Frances Page, a Thornhurst Township resident and an organizer of the grass-roots effort to change the route of the proposed power line, encourages people in affected areas to cut back on electricity from 6 to 10 p.m.

“We know we’re not shutting down the grid or lowering anybody’s bills,” Page said. “But the message will be heard.”

Their message: Residents don’t want invasive, 145-feet-tall steel poles and power lines on their property, disrupting the surrounding natural environment.

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Updates from Michigan Fracking Protest

25 Oct

One of the balloon banners in the Lansing Center 10/24

Prosecutor caves to pressure and drops the felony charges. Everyone is now out without bail! [Read original story about their action here]

 15 people left the Mineral Rights Auction protest at the Lansing Center yesterday and headed to the office of Stuart Dunnings, the Ingham County prosecutor. Although he refused to process our friends yesterday because they were being held on felony charges, at today’s arraignment no felony was brought up. All are being charged with a misdemeanor- Disrupting a Public Meeting. National Lawyers Guild lawyers have stepped up to represent everyone arrested. Court fees and other legal costs are still needed, so if you haven’t had a chance, please donate.

The felony that 5 people were threatened with is a frequently used Michigan statute called “Resisting and Obstructing” (R&O).  While we are all happy that our friends are out and not being charged with this 2 year felony, it’s important to remember how many others are still locked up with this charge.  The law defines obstructing as “knowing failure to comply with a lawful command.”  So, even if a person is stopped for nothing (other than racial profiling for instance), and does anything the cop doesn’t like or is the least bit different from what the cop says, they can be charged with this felony.  In one Michigan county up to 25% of people in the local jail are there for R&O and no other charge.  For us in Michigan we feel that we have to make prison abolition a part of our struggles, and this has been a good reminder of that.

Wild Idaho Rising Tide Monitors MegaLoad, Raises Objections

25 Oct

Cross Posted from WildIdahoRisingTide.org

On Wednesday, October 17, the Idaho Transportation Department issued a permit to Omega Morgan Inc. to haul a water treatment vessel of unknown ownership up U.S. Highway 12 between 10 pm and 5:30 am on Monday night, October 22, through Thursday night, October 25.  At 300 feet, this longest overlegal load to ever traverse the wild and scenic river corridor and largest wildlands complex in the contiguous U.S. states weighs 520,000 pounds and measures 20 feet wide and 22 feet high.  Like the four 226-foot-long ConocoPhillips megaloads and one since dismantled ExxonMobil test validation module that Idahoans monitored last year, it will probably encounter difficult passage frustrated by impending snow and tight curves between roadside rock cliffs and guard-railed precipices over the Lochsa and Middle Fork Clearwater rivers.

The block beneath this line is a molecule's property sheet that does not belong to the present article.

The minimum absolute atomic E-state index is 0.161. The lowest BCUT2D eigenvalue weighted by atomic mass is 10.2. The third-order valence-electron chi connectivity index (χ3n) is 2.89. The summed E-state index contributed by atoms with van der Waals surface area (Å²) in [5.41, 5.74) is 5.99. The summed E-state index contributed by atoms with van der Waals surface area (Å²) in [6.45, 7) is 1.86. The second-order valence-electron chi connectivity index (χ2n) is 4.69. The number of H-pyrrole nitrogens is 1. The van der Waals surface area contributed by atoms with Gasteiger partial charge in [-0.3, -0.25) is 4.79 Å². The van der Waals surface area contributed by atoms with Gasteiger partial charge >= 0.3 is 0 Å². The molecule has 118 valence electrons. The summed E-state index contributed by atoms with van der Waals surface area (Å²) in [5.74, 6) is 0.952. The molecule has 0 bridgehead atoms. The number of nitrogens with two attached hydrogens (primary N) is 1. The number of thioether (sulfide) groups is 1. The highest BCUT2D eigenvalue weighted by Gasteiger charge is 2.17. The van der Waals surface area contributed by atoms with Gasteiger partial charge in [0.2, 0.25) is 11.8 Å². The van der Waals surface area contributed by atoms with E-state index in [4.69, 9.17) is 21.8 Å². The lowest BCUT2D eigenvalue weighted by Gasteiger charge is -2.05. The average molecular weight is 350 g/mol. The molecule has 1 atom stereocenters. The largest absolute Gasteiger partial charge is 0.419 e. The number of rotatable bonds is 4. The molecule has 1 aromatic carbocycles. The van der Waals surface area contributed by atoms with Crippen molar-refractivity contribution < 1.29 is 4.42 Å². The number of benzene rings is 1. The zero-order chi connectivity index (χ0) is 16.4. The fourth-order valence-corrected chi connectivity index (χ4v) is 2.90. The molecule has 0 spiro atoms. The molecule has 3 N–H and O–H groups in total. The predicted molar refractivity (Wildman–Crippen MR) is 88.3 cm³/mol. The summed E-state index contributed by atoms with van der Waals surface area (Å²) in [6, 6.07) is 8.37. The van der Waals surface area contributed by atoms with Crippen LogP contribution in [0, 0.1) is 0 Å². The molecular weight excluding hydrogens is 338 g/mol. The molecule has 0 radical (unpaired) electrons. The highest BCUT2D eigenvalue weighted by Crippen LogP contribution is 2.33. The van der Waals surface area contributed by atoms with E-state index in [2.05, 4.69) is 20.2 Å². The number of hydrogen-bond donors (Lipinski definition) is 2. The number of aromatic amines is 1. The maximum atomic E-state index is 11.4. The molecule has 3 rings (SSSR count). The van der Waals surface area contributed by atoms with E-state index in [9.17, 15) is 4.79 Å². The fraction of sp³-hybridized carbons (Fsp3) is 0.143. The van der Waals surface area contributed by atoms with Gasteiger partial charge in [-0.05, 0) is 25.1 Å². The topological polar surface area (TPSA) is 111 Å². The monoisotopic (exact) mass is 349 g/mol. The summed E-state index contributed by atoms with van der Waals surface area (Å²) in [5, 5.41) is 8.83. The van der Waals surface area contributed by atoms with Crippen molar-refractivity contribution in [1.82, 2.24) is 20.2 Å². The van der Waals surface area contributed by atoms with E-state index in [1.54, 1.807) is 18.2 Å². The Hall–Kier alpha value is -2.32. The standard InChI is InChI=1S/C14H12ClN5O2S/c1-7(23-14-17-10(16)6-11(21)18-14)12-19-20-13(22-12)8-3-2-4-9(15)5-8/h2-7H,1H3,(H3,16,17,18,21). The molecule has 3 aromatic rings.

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VIDEO: Solidarity from the Pacific Coast of Canada to the Gulf Coast of Texas

25 Oct

Cross Posted from TarSandsBlockade.org

Today, Defend Our Coast events marked the largest act of non-violent civil disobedience to stop tar sands pipelines and tankers that Canada has ever seen.

Communities across BC linked arms to symbolize the unbroken wall of opposition to tar sands tankers and proposed pipelines, like Enbridge’s Northern Gateway and Kinder Morgan’s TransMountain, and the danger they pose to the Canadian Pacific Coast’s waterways, livelihoods, and indigenous sovereignty.

And in case you needed yet another reminder that the movement against Big Oil’s pet project in the tar sands is more united and thriving than ever, even in the face of industry and government repression, check out the following message from our friends up North:

*That’s what solidarity looks like, from the Pacific Coast to the Gulf Coast. *

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Gulf Coast Oilfield Wife, Mother of 6, Cherri Foytlin Chains Self to Keystone XL Pipeyard Gate

25 Oct

Cross Posted from TarSandsBlockade.org

UPDATE 4:30PM – Cherri has been released from jail on a $2,500 bail

Demonstrate your support for Cherri for defending our coasts with a donation to her bail fund.

UPDATE 3:30PM – Cherri’s Bail is set at $2,500. We expect her out within an hour.

She’s being charged with Class A Misdemeanor Criminal Trespass of a Habitation/Shelter/Superfund/Infrastructure… This is a new one for us. There are obviously some special designations attached to this charge. We’ll chat with our lawyers and send some details soon.